Bolton bombshell undercuts Trump impeachment defence
Democrats demanding new witnesses in Donald Trump's impeachment trial are seizing on a report that the U.S. President ordered former national security adviser John Bolton to keep military aid to Ukraine frozen in a bid to coerce political favours.
The revelation, first reported by the New York Times, heaped new pressure on a handful of Republican senators who may be interested in hearing testimony from Bolton and other witnesses in a process that could significantly delay Trump's hopes for a swift acquittal as soon as this week. A source with direct knowledge of the manuscript told CNN the Times' account of Bolton's account of the Ukraine aid hold discussion with Trump is accurate.
The new complications emerged on Sunday even as Trump was clearly sensing an imminent victory and showed he was spoiling for retribution against Democrats who led his impeachment in the House of Representatives last year.
In a series of late night tweets, Trump denied claims he told Bolton aid to Ukraine was tied to an investigation of the Bidens. "I NEVER told John Bolton that the aid to Ukraine was tied to investigations into Democrats, including the Bidens. In fact, he never complained about this at the time of his very public termination," Trump tweeted.
Trump's lawyers will Monday resume laying out their defence to Democratic charges that Trump abused his power by using the nearly US$400 million in aid and the promise of a White House visit to wring dirt on political rivals from Ukraine.
The New York Times reported that a draft manuscript for Bolton's yet-to-be published book reveals that he was told by Trump to maintain a hold on military aid until officials in Ukraine opened investigations into former Vice President Joe Biden. There is no evidence of wrongdoing by either Joe Biden or his son, Hunter Biden, and Joe Biden has repeatedly defended his son and himself.
Such a revelation would bolster Democratic claims that Trump abused a public trust and taxpayer cash to try to leverage a foreign government's help in the 2020 election against one of his possible top opponents.
It would also undermine a key rationale of his defence team's argument that there were other reasons Trump withheld aid -- including his concern over corruption -- a claim challenged by substantial previous evidence.
The Times report will increase pressure on Republican senators to allow testimony from new witnesses. Utah's Mitt Romney is one GOP member who has said he is interested in hearing from Bolton at least.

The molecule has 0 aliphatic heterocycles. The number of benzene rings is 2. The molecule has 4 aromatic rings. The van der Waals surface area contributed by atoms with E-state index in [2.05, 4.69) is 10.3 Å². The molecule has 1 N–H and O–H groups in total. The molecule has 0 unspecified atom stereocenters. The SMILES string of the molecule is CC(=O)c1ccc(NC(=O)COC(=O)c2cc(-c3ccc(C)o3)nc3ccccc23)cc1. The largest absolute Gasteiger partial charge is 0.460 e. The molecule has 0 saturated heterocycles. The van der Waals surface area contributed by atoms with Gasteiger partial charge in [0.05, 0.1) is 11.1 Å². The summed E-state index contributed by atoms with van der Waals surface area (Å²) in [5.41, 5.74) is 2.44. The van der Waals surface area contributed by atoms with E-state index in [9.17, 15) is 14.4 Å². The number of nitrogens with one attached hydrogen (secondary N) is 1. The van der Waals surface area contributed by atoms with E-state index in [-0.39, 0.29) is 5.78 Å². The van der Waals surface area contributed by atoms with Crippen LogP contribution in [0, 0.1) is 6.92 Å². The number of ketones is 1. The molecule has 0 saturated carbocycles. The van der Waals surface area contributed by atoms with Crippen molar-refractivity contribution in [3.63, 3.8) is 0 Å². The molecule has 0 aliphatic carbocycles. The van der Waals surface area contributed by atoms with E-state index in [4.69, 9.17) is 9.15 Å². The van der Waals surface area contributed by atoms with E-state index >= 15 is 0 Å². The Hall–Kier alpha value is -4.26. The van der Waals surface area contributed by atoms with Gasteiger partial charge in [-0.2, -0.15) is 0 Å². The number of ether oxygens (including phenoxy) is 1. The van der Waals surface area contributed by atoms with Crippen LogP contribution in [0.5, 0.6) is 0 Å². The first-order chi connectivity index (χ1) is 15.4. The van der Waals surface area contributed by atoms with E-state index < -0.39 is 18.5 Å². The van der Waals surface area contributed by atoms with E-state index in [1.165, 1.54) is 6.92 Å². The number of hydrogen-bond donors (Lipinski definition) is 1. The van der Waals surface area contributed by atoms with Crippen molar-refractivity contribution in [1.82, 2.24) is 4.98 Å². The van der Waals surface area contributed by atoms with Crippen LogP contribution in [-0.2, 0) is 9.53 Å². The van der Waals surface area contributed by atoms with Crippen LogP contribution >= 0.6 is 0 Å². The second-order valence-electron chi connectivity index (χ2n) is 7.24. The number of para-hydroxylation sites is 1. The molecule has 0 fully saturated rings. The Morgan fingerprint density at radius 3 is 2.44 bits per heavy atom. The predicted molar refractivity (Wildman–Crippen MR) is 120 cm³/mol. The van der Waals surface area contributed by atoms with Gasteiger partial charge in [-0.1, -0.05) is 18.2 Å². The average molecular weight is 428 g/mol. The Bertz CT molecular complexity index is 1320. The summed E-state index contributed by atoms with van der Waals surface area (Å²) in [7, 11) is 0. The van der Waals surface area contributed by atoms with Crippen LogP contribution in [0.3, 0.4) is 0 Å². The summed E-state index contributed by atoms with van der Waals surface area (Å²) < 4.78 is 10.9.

House impeachment managers said in a statement that the Times report made it imperative that the Senate hears from Bolton.
"During our impeachment inquiry, the President blocked our request for Mr. Bolton's testimony. Now we see why," the managers said in the statement.
"The President knows how devastating his testimony would be, and, according to the report, the White House has had a draft of his manuscript for review. President Trump's cover-up must come to an end."
Three GOP sources told CNN's Manu Raju that party leaders in the Senate had expected to defeat a bid by Democrats to secure subpoenas of new witnesses in a vote this week. That prospect is now less certain, the sources said.
"The witness vote was always going to be tough," said one source involved in the strategy. "The story makes that clear again."
In another twist, Bolton's lawyer Charles Cooper said that the draft manuscript had been submitted to the National Security Council for a regular review to ensure it did not disclose classified material. But he suggested in a statement that the information reported by the Times meant the process had been "corrupted" and the document had been improperly accessed.
Before the reports about Bolton broke, there had been no signs yet that the four Republican votes needed for a Senate majority to back subpoenas would materialize. That being the case, the trial could end later this week, ushering a post-impeachment period in which the drama's political aftershocks will be crucial to November's election.
Democrats condemn Trump over 'threat' to Schiff
Trump's fury over impeachment indicates that he is unlikely to be magnanimous when the trial ends. On Sunday he launched a fierce attack on California Rep. Adam Schiff who is leading the Democratic case against him.
"He has not paid the price, yet, for what he has done to our Country!" Trump wrote on Twitter on Sunday.